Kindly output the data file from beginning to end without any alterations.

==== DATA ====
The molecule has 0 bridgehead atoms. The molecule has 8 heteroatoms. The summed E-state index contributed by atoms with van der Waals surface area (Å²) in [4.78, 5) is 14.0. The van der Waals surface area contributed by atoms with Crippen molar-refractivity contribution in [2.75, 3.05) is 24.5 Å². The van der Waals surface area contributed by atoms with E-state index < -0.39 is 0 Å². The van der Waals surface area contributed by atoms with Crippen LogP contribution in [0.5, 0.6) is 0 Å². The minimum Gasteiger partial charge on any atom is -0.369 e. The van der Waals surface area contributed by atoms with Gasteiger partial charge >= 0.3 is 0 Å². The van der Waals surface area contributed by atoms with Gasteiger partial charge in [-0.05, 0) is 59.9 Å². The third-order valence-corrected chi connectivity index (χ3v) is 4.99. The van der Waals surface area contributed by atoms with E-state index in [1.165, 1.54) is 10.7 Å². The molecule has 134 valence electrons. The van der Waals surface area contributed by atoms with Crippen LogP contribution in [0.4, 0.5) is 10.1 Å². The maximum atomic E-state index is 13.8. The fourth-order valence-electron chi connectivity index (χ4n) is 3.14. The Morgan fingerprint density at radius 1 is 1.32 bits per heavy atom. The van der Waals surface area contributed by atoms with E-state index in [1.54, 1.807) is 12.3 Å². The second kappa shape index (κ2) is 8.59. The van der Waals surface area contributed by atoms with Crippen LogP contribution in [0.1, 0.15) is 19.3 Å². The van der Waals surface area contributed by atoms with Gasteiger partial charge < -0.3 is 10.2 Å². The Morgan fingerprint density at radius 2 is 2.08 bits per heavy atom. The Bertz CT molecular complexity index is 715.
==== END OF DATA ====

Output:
The molecule has 0 bridgehead atoms. The molecule has 8 heteroatoms. The summed E-state index contributed by atoms with van der Waals surface area (Å²) in [4.78, 5) is 14.0. The van der Waals surface area contributed by atoms with Crippen molar-refractivity contribution in [2.75, 3.05) is 24.5 Å². The van der Waals surface area contributed by atoms with E-state index < -0.39 is 0 Å². The van der Waals surface area contributed by atoms with Crippen LogP contribution in [0.5, 0.6) is 0 Å². The minimum Gasteiger partial charge on any atom is -0.369 e. The van der Waals surface area contributed by atoms with Gasteiger partial charge >= 0.3 is 0 Å². The van der Waals surface area contributed by atoms with Gasteiger partial charge in [-0.05, 0) is 59.9 Å². The third-order valence-corrected chi connectivity index (χ3v) is 4.99. The van der Waals surface area contributed by atoms with E-state index in [1.165, 1.54) is 10.7 Å². The molecule has 134 valence electrons. The van der Waals surface area contributed by atoms with Crippen LogP contribution in [0.4, 0.5) is 10.1 Å². The maximum atomic E-state index is 13.8. The fourth-order valence-electron chi connectivity index (χ4n) is 3.14. The Morgan fingerprint density at radius 1 is 1.32 bits per heavy atom. The van der Waals surface area contributed by atoms with E-state index in [1.54, 1.807) is 12.3 Å². The second kappa shape index (κ2) is 8.59. The van der Waals surface area contributed by atoms with Crippen LogP contribution in [0.1, 0.15) is 19.3 Å². The van der Waals surface area contributed by atoms with Gasteiger partial charge < -0.3 is 10.2 Å². The Morgan fingerprint density at radius 2 is 2.08 bits per heavy atom. The Bertz CT molecular complexity index is 715.